With so much new equipment to cover, and so little time, I only listened to a handful of systems at CES. One of the few that really wowed me to the core was in the “Made in the USA” Absolare room at T.H.E. Show. The system mated the parallel single-ended 52W Absolare Passion 845 monoblock amplifiers ($37,500) and single-ended Absolare Passion preamplifier ($25,000)—both manufactured in New Hampshire—with a full MSB digital system—MSB Signature DATA CD IV transport ($7995), MSB Diamond DAC Plus with Femto Second Galaxy Clock ($38,950), MSB Signature Transport Powerbase ($3495), and MSB Diamond Power Base ($5995)—Rockport Technologies Altair II loudspeakers ($100,000/pair), Absolare Bybee Purifier ($7250), Absolare Speaker Bullets ($3750/set of four), and Echole cables.
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Jason Victor Serinus Posted: Jan 13, 2014 0 comments
Absolare of Turkey and New Hampshire unveiled its ne plus ultra Passion Signature line, which includes the Absolare Passion Signature 845 parallel 52W monoblock amplifier ($48,500/pair) and Passion Signature preamplifier ($22,500). While I heard these products in single-ended configuration, they are also available in balanced versions. Not only have their power sections undergone significant revision, but they have also been customized with costly Duelund cast capacitors from Denmark, NOS resistors, NOS tubes in the preamplifier, and NOS driver tubes in the amplifier.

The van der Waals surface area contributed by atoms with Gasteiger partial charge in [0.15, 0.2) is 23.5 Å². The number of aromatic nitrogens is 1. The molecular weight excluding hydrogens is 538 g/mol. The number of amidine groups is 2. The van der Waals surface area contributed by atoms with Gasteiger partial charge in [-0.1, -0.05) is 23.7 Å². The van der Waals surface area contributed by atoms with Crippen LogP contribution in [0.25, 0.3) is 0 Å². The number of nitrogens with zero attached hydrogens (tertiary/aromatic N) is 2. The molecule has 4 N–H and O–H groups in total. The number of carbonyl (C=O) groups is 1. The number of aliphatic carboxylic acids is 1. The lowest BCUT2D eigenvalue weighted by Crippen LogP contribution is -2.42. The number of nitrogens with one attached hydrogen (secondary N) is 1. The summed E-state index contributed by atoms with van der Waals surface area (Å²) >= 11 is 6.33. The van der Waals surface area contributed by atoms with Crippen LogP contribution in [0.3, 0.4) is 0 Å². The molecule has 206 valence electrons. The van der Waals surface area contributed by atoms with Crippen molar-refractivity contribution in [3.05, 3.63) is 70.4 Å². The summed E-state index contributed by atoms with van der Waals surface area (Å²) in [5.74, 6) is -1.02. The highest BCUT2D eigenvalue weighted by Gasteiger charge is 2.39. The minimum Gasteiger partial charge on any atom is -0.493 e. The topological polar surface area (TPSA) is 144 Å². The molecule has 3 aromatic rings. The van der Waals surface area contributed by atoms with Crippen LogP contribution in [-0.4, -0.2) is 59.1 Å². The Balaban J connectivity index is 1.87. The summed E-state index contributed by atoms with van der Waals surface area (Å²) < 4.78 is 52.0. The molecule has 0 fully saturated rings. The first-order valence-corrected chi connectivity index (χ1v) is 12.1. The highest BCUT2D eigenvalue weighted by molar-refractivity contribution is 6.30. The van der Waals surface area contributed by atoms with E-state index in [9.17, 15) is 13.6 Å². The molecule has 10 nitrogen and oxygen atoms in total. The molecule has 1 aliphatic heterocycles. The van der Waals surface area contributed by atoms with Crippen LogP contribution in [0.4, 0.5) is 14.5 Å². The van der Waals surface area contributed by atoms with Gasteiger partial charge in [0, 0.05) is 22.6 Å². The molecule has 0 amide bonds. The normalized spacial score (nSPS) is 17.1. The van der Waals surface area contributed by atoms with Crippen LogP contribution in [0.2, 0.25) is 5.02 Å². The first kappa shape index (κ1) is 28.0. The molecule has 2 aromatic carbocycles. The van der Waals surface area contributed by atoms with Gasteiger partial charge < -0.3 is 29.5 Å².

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Jason Victor Serinus Posted: Jan 14, 2016 1 comments
The tube warmth of the aluminum-chassis, leather-clad Absolare Passion integrated amplifier ($24,750), a hybrid SET design with a tube preamplifier section and solid-state dual mono amplifier section that aims for a "tube sound," was a touch of heaven amidst a limbo of grayness. How lovely, after encountering a number of gray-tinged presentations in other rooms, to again hear lots of enjoyable, warm color.
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Jason Victor Serinus Posted: Jan 13, 2011 1 comments
Gary Koh of speaker manufacturer Genesis was happy to show off the new Absolute Fidelity Interface cables. Being sure to note that the product does not use the Genesis name, because it has been designed to be used with all loudspeaker brands, it has been give its own dedicated Absolute Fidelity website.